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J Exp Biol. 2009 Jul;212(Pt 14):2167-75. doi: 10.1242/jeb.030650.

The effect of short- and long-term fasting on digestive and metabolic flexibility in the Andean toad, Bufo spinulosus.

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Sección Evolución, Facultad de Ciencias, Universidad de la República, Montevideo 11400, Uruguay.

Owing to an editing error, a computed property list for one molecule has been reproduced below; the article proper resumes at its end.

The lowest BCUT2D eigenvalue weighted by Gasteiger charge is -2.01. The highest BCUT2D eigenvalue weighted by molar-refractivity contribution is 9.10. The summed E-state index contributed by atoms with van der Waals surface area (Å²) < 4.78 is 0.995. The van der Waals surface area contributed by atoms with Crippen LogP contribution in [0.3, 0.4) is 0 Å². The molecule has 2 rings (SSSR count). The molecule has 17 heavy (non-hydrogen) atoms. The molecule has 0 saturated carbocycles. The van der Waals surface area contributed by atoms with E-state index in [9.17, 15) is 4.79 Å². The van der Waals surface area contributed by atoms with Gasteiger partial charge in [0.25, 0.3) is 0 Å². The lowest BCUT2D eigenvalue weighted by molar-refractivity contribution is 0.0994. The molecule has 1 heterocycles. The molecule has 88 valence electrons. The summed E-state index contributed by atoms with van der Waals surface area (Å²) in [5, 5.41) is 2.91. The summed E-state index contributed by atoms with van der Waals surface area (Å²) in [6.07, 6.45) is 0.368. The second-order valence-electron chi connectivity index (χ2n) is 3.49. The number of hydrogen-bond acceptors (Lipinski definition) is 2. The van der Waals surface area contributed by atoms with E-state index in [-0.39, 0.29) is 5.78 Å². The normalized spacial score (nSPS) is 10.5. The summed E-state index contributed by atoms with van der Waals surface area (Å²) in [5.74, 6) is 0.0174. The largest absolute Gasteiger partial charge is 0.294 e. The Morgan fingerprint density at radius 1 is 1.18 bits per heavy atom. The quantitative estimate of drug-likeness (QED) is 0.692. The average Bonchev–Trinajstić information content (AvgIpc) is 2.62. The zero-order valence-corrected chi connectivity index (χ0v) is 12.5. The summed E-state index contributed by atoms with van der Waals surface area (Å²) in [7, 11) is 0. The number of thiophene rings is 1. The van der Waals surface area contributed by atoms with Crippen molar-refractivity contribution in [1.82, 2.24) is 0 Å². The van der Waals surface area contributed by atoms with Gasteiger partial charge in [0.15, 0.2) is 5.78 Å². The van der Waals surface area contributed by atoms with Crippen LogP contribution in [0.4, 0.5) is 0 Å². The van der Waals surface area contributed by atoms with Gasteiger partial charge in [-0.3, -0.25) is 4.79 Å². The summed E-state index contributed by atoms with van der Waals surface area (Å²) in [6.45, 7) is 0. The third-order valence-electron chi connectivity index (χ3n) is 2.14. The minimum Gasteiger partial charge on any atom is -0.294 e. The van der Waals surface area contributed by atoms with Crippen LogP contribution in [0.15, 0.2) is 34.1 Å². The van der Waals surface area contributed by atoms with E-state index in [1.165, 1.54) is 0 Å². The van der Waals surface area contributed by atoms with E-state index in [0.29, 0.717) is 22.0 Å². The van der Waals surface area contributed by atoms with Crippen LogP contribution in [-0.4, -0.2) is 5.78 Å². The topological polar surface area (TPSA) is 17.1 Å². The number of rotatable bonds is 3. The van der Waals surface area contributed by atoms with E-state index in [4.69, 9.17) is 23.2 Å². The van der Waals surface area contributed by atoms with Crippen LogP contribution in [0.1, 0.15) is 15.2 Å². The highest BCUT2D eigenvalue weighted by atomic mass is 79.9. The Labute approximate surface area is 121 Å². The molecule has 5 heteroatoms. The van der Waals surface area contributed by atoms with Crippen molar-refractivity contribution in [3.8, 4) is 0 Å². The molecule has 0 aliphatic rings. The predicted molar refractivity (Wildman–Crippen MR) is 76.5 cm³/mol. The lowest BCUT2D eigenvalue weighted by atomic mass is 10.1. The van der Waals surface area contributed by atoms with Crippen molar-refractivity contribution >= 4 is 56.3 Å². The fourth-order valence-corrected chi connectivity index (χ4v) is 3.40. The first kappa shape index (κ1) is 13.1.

Hibernation in ectothermic animals was historically considered as a simple cold-induced torpor state resulting from the inability to maintain a high body temperature at low ambient temperatures. During the last decades this vision changed and nowadays there is a myriad of studies showing that hibernation implies different adjustments at the genetic, molecular, biochemical and cellular levels. However, studies oriented to evaluate changes of whole organism structure and physiology still are scarce, which is particularly true for amphibians that hibernate on land. Accordingly, in the Andean toad (Bufo spinulosus), we investigated the effect of short-term fasting and hibernation on the hydrolytic activity of digestive enzymes, histology of the small intestine, gross morphology of digestive and other internal organs and standard metabolic rate. Based on the pattern of size variation, internal organs may be grouped into those that were affected by both season and feeding condition (small intestine, stomach and liver), those that were only affected by season (fat bodies), those that were only affected by feeding condition (kidneys) and, finally, those that did not change between the three groups (large intestine, heart and lungs). Hydrolytic activity of maltase, trehalase and aminopeptidase-N followed the same pattern of variation (feeding > fasting > hibernating toads), although the change for the latter enzyme was less noticeable than for the disaccharidases. Enzymatic adjustments were correlated with changes in small intestine histology: villus and enterocyte height increased from hibernating to fasting and more markedly from fasting to feeding toads. Metabolic rate decreased during hibernation to 7.8% (at 5 degrees C) and 13.6% (at 15 degrees C) of summer values, which is one of the highest metabolic depressions reported for any ectothermic vertebrate. Our results suggest that amphibian persistence in highly seasonal environments is related to a large capacity of phenotypic flexibility at different organisational levels; an ability that may be related to the extensive ranges of temporal existence and geographic distribution of these vertebrates.

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